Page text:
I love this painting in the Brooklyn Museum in a way that I could never love Cezanne, as great an artist as he was. Bierstadt pulls out all the stops in this painting; mighty rocks and trees, the usual lake, soaring mountain peaks wreathed in immense, dark, and threatening clouds. I've seen some frightening storm clouds in my day, but I've never seen anything so scary as that almost lunar blue glimpse of mountain through a pitch black storm cloud near the center of Bierstadt's huge painting. The theatrical spot lighting is beautifully done throughout the picture. It is a spell-binding drama of mighty forces of weather and geology, each in massive upheaval, before our eyes. Huge fallen and broken trees and rock on the right foreground reveal the power of the forces playing out in front of us. A tiny group of native hunters runs back toward an encampment along a river in the middle distance. These give scale to the immense drama; the natives are small and meaningless as gnats to swept away by these mighty forces; perhaps an imperial message, or maybe a subtle expression of anxiety about the industrial forces that would soon harness these powers to profit, and destroy the very idea of wilderness. Perhaps this is the terrible force of Manifest Destiny itself sweeping all before it, and Bierstadt's feelings are really more ambivalent than triumphant.
Bierstadt's many oil studies from his trips out west are amazingly fresh and realistic pieces of quick study, probably some of his best work.
Here is a photograph by the great pioneer of motion photography, Eadward Muybridge, of Bierstadt making an oil sketch during a council of the Mariposa Indians near Yosemite Valley in California in 1871. This was scanned from my copy of the 1972 catalog of the Bierstadt Exhibit.
And here is the oil sketch he was working on in the photograph above:
Albert Bierstadt, Indians in Council, 1871
Albert Bierstadt, The Sierras at Sunrise, 1872
Albert Bierstadt, Deer and Mountains
Albert Bierstadt, Mountain (Long's Peak, Colorado?)
Albert Bierstadt, Encampment with Long's Peak, Colorado
Albert Bierstadt, Indians Near Fort Laramie
Albert Bierstadt, Cloud Study
These studies are so striking that I am tempted to conclude that Bierstadt frequently gilded his lilies back in his studio in New York. Sometimes his studio concoctions can be bombastic and repetitive, especially compared to his sketches.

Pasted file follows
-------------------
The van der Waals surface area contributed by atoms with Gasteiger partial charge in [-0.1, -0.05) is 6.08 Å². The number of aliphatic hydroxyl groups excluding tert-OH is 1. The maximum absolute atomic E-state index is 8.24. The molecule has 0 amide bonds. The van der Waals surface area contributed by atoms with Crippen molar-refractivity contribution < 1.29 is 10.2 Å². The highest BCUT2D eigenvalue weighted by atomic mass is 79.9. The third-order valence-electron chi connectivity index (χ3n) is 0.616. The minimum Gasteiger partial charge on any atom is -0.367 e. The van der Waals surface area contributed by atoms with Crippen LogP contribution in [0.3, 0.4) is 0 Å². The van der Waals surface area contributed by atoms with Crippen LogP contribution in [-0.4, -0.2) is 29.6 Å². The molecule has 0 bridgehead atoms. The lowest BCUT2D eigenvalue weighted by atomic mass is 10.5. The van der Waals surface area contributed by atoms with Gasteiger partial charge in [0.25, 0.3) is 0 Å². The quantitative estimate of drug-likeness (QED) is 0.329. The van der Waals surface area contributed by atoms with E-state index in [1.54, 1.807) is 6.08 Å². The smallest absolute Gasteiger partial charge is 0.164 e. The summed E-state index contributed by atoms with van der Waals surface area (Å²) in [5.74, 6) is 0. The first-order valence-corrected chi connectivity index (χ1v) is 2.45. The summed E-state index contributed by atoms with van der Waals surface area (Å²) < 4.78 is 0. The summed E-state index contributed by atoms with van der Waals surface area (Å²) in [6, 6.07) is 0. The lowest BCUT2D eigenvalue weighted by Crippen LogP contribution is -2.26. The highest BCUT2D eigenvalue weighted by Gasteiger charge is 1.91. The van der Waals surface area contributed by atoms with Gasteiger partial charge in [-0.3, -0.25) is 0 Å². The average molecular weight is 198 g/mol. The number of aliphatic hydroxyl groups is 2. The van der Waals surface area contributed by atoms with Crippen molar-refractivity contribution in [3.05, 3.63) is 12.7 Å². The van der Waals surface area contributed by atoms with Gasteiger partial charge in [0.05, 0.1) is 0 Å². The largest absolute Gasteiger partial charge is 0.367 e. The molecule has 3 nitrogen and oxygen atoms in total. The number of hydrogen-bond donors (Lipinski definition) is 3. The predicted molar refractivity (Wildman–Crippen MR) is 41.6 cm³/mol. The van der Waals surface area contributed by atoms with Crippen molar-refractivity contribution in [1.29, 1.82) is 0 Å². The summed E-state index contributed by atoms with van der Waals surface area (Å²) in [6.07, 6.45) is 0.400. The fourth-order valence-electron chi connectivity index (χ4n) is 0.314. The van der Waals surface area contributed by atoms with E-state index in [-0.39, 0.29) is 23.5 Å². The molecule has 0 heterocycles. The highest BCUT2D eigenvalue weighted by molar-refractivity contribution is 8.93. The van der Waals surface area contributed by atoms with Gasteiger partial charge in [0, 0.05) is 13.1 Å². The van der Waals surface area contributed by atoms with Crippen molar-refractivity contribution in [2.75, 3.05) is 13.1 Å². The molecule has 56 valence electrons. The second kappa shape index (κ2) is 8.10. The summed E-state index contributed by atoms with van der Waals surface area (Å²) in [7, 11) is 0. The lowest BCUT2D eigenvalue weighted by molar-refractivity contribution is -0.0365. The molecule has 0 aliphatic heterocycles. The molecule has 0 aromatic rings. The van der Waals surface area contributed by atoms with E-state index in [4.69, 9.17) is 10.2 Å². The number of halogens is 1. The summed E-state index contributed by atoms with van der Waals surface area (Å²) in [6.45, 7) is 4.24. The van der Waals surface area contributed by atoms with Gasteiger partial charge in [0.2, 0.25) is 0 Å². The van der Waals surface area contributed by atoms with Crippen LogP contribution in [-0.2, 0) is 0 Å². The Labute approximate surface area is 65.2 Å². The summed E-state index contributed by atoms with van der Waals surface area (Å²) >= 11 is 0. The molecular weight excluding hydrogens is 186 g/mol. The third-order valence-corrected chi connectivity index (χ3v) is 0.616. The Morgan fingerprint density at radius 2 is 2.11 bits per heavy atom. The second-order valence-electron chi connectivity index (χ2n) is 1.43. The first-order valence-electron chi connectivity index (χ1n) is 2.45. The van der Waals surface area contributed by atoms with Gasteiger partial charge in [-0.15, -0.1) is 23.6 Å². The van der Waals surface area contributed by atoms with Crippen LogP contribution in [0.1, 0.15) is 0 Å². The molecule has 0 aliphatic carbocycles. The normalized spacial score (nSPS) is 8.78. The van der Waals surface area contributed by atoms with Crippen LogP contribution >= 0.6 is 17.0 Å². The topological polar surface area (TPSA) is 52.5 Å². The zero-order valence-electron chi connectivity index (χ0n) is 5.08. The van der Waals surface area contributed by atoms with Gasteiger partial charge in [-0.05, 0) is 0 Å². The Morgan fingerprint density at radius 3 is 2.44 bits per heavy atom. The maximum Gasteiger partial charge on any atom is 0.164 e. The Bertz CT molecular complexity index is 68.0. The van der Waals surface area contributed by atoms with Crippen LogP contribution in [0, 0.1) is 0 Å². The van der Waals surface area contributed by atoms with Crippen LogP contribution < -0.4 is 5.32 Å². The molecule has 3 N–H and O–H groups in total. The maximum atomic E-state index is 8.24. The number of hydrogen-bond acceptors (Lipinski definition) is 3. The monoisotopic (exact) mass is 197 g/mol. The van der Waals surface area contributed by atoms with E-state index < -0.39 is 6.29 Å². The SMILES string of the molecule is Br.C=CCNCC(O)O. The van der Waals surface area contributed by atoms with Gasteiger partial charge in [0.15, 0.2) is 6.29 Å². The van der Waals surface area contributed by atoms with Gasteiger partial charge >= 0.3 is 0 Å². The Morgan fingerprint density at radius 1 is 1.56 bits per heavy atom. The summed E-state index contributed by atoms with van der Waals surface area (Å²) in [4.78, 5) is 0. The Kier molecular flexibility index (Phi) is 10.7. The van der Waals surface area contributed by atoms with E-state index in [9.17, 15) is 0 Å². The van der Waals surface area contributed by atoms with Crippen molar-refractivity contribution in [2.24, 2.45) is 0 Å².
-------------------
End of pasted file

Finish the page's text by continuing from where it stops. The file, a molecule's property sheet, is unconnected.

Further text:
Albert Bierstadt, Rocky Mountain Study
Compare this study from life made high up in the actual Rocky Mountains with what he could cook up in his studio.
Albert Bierstadt, The Rocky Mountains, 1866
While this painting has its moments, it comes perilously close to schlock. Bierstadt seems to assemble a lot of market tested passages to a painting that ultimately rings false.
Yes, he exaggerated and invented in his studio pictures, but did they all ring false or become repetitive? Not necessarily. Here is what he made of Long's Peak in Colorado (in the middle of what is today Rocky Mountain National Park) as viewed from Estes Park.
Here is the actual study he made on the site:
And here is the painting he made in his studio out of that study and many others:
Albert Bierstadt, Long's Peak, 1877
The foreground trees change from basic ponderosa pines to something more like California redwoods. The foreground slope becomes steeper and the river falls back into the distance. Clouds now wreath a steeper and seemingly higher (but still recognizable) Long's Peak.
Another more extreme example of Bierstadt's exaggeration and invention, Mount Corcoran in the Sierra Nevadas of California.
Here is the actual Mount Corcoran:
And here is Bierstadt's painting of Mount Corcoran:
Albert Bierstadt, Mount Corcoran, circa 1876 - 1877
There is only the most vague resemblance to the actual mountain in this picture put together out of Bierstadt's formula -- lake, distant rocky waterfall, sunlit peak wreathed in darkening clouds, high trees in the foreground; in this case, redwoods --but, do we really care? Is that really a problem for us? Cezanne remade Mont Saint Victoire every time he painted it. Why shouldn't Bierstadt be allowed the liberty to remake Mount Corcoran?
Travelers to Rome from England, France, and Germany in the late 18th and early 19th centuries who knew the city only from Piranesi's prints were usually disappointed when they saw that the actual city was not quite as theatrical as Piranesi's portrayals.
I don't remember ever feeling disappointed that the Colorado Rockies, even in extreme weather, did not look anything like a Bierstadt studio painting. I don't remember anyone in my family looking at a storm sweeping across the South Park or new snow falling on Uncompaghre Peak expressing any dissatisfaction with Bierstadt's work. On the contrary, "just like in a Bierstadt," they usually exclaimed.
Bierstadt at the height of his career was a celebrity. He was very rich with a couple of huge homes where he and his wife Rosalie entertained lavishly. Bierstadt was personally acquainted with Jim Bridger, the famous scout, and with such notables as Brigham Young, Theodore Roosevelt, and Queen Victoria. German princes regularly gave him decorations and titles. He was inducted into the Legion d'Honneur in France.